I found myself sitting under a tree near a duck pond. I sat there watching those duckies swim. The way they softly glided on the water, and the whisper of their feathers ruffling. I wondered what the sea looked like back home.
I then turned my attention to a tree. The tree looked like it wanted to be in my notebook. I worked my way through watercolor and inspiration. I found myself enthralled by the branches, leaves and sway. My process was interrupted by my friend. She invited me to help her walk dogs (she has the coolest job). Afraid that I was going to be consumed in my loneliness I let her know that I would love to help her.
Walking dogs down by a lake. Soft breeze playing with the trees. It was a good decentering process. My friend’s warm personality, her genuine smile and her witty comments seemed to sooth the raw wounds that I had, a couple of hours before, inflicted on myself.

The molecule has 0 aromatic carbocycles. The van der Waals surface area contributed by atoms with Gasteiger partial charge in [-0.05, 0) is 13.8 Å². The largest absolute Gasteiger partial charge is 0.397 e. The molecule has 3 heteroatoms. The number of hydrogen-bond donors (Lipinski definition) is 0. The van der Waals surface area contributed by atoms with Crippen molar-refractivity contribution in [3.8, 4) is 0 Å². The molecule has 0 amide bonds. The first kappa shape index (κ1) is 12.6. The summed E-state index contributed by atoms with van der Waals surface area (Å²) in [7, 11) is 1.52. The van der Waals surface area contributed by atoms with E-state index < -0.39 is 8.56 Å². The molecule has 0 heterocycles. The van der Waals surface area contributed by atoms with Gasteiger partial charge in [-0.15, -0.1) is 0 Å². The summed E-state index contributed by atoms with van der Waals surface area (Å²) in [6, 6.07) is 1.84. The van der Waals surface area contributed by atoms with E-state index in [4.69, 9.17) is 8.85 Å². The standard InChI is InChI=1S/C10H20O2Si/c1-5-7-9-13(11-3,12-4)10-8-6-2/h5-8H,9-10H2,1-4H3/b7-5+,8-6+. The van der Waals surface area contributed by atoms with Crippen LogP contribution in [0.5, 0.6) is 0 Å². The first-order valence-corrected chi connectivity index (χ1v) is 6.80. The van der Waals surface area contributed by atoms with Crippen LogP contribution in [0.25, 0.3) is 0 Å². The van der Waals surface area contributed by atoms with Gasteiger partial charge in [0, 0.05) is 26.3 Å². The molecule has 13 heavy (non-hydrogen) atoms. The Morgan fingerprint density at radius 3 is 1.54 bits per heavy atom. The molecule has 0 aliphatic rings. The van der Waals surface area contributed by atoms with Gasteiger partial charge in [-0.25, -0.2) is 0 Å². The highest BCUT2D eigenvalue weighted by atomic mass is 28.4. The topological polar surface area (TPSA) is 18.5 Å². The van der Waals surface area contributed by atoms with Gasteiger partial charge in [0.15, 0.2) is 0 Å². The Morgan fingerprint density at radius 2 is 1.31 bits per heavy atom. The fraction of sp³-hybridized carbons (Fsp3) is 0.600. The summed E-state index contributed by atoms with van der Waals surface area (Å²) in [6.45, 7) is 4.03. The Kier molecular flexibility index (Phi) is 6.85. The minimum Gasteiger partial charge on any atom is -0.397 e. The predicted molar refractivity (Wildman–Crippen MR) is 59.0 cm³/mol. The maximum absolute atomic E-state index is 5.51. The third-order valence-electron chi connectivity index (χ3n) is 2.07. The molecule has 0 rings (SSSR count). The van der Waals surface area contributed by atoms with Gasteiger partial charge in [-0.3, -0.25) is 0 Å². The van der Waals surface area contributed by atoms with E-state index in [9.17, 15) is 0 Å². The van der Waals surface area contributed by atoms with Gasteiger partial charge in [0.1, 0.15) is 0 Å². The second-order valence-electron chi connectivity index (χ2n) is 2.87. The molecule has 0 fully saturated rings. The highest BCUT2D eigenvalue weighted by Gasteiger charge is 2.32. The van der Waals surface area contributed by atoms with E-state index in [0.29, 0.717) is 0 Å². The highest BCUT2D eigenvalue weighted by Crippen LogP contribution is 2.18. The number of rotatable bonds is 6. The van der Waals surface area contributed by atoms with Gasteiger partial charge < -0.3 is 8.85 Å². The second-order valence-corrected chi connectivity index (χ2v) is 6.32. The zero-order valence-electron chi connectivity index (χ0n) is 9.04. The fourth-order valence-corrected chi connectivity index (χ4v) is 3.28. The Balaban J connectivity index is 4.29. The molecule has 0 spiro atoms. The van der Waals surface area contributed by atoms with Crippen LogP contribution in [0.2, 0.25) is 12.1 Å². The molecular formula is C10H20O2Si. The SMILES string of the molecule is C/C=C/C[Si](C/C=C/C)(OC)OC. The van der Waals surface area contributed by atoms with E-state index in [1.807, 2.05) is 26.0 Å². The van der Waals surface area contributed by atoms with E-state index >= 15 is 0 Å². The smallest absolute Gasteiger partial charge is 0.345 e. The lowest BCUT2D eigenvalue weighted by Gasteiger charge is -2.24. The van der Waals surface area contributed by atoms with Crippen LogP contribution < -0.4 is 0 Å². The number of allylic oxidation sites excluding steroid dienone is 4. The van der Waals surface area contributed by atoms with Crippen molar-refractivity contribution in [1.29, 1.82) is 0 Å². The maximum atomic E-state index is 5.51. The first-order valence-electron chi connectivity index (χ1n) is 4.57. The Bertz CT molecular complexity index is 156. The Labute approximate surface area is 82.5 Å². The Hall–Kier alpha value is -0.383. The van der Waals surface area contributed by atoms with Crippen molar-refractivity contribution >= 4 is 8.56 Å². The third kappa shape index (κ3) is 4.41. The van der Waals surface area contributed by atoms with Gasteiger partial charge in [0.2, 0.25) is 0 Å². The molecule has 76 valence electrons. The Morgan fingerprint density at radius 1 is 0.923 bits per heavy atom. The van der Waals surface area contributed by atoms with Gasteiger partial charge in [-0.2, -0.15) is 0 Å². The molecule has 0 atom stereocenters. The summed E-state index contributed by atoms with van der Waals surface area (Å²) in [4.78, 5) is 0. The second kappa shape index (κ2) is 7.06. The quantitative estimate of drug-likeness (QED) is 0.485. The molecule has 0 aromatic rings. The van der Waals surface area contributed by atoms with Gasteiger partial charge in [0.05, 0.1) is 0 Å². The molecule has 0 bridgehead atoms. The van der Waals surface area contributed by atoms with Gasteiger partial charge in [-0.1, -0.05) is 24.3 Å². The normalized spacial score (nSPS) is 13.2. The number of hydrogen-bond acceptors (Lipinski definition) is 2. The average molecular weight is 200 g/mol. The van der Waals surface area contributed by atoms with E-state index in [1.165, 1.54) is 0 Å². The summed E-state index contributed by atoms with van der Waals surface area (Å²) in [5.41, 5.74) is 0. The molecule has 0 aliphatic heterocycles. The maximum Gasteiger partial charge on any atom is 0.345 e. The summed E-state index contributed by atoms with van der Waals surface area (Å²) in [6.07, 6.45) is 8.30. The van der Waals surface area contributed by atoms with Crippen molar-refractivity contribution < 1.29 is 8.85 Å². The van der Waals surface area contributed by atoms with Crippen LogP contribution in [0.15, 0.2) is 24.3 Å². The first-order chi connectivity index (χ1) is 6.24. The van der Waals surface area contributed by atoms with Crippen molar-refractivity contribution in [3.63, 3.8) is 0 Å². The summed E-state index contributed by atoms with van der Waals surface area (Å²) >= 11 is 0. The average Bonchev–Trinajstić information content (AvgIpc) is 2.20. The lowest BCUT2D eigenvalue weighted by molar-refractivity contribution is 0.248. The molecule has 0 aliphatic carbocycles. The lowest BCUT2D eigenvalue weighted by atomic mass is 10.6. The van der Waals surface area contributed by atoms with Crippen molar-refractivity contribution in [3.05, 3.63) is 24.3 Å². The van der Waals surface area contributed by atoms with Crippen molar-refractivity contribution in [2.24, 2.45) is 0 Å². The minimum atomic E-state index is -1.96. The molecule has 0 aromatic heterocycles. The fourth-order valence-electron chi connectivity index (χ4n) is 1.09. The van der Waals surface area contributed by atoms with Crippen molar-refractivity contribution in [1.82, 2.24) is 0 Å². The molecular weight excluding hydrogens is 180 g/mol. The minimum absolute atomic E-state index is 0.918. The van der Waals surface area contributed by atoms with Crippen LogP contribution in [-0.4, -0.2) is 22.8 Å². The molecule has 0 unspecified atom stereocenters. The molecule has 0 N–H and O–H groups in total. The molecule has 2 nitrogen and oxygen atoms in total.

The day was coming to an end and my fear was becoming more tangible. Being alone, back in my home, was not where I wanted to be. However, everyone needs to be alone at some point and I needed to face this monster. As I walked towards my door I heard in the distance ‘Hey! We got burgers and free beer! Come and celebrate freedom!’ I did not know these neighbors but they didn’t care. They had family and they wanted to share it with me. I struggled and wondered if I was comfortable enough to go out and mingle. I heard a voice say I shouldn’t but a voiceless statement said I should; and it was the best thing I’ve ever done.